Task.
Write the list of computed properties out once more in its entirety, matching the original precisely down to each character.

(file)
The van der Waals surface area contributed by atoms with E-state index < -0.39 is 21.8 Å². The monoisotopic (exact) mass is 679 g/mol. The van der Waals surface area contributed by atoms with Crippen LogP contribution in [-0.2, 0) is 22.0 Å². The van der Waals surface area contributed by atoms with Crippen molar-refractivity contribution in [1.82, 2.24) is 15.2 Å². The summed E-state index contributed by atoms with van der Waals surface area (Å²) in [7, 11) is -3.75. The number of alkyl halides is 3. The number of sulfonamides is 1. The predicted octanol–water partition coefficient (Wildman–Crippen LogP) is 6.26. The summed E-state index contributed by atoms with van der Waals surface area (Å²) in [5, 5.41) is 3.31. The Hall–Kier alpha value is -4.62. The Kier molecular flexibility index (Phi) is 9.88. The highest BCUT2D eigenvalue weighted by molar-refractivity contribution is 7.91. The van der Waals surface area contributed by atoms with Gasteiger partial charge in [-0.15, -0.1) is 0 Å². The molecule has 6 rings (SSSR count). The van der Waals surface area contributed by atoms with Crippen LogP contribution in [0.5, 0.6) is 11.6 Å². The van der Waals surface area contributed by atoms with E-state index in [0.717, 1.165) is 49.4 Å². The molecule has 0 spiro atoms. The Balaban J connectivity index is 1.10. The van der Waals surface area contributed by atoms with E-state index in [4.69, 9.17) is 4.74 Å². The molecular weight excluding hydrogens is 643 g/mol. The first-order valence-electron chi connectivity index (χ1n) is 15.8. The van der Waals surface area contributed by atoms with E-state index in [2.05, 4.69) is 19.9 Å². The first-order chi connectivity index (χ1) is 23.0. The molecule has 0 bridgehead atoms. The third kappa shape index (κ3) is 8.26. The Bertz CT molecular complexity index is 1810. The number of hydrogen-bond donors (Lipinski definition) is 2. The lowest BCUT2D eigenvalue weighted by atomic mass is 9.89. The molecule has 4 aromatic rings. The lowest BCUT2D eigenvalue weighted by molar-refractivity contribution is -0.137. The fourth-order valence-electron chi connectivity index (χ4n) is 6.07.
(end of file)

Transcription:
The van der Waals surface area contributed by atoms with E-state index < -0.39 is 21.8 Å². The monoisotopic (exact) mass is 679 g/mol. The van der Waals surface area contributed by atoms with Crippen LogP contribution in [-0.2, 0) is 22.0 Å². The van der Waals surface area contributed by atoms with Crippen molar-refractivity contribution in [1.82, 2.24) is 15.2 Å². The summed E-state index contributed by atoms with van der Waals surface area (Å²) in [7, 11) is -3.75. The number of alkyl halides is 3. The number of sulfonamides is 1. The predicted octanol–water partition coefficient (Wildman–Crippen LogP) is 6.26. The summed E-state index contributed by atoms with van der Waals surface area (Å²) in [5, 5.41) is 3.31. The Hall–Kier alpha value is -4.62. The Kier molecular flexibility index (Phi) is 9.88. The highest BCUT2D eigenvalue weighted by molar-refractivity contribution is 7.91. The van der Waals surface area contributed by atoms with Gasteiger partial charge in [-0.15, -0.1) is 0 Å². The molecule has 6 rings (SSSR count). The van der Waals surface area contributed by atoms with Crippen LogP contribution in [0.5, 0.6) is 11.6 Å². The van der Waals surface area contributed by atoms with E-state index in [0.717, 1.165) is 49.4 Å². The molecule has 0 spiro atoms. The Balaban J connectivity index is 1.10. The van der Waals surface area contributed by atoms with E-state index in [4.69, 9.17) is 4.74 Å². The molecular weight excluding hydrogens is 643 g/mol. The first-order valence-electron chi connectivity index (χ1n) is 15.8. The van der Waals surface area contributed by atoms with E-state index in [2.05, 4.69) is 19.9 Å². The first-order chi connectivity index (χ1) is 23.0. The molecule has 0 bridgehead atoms. The third kappa shape index (κ3) is 8.26. The Bertz CT molecular complexity index is 1810. The number of hydrogen-bond donors (Lipinski definition) is 2. The lowest BCUT2D eigenvalue weighted by atomic mass is 9.89. The molecule has 4 aromatic rings. The lowest BCUT2D eigenvalue weighted by molar-refractivity contribution is -0.137. The fourth-order valence-electron chi connectivity index (χ4n) is 6.07.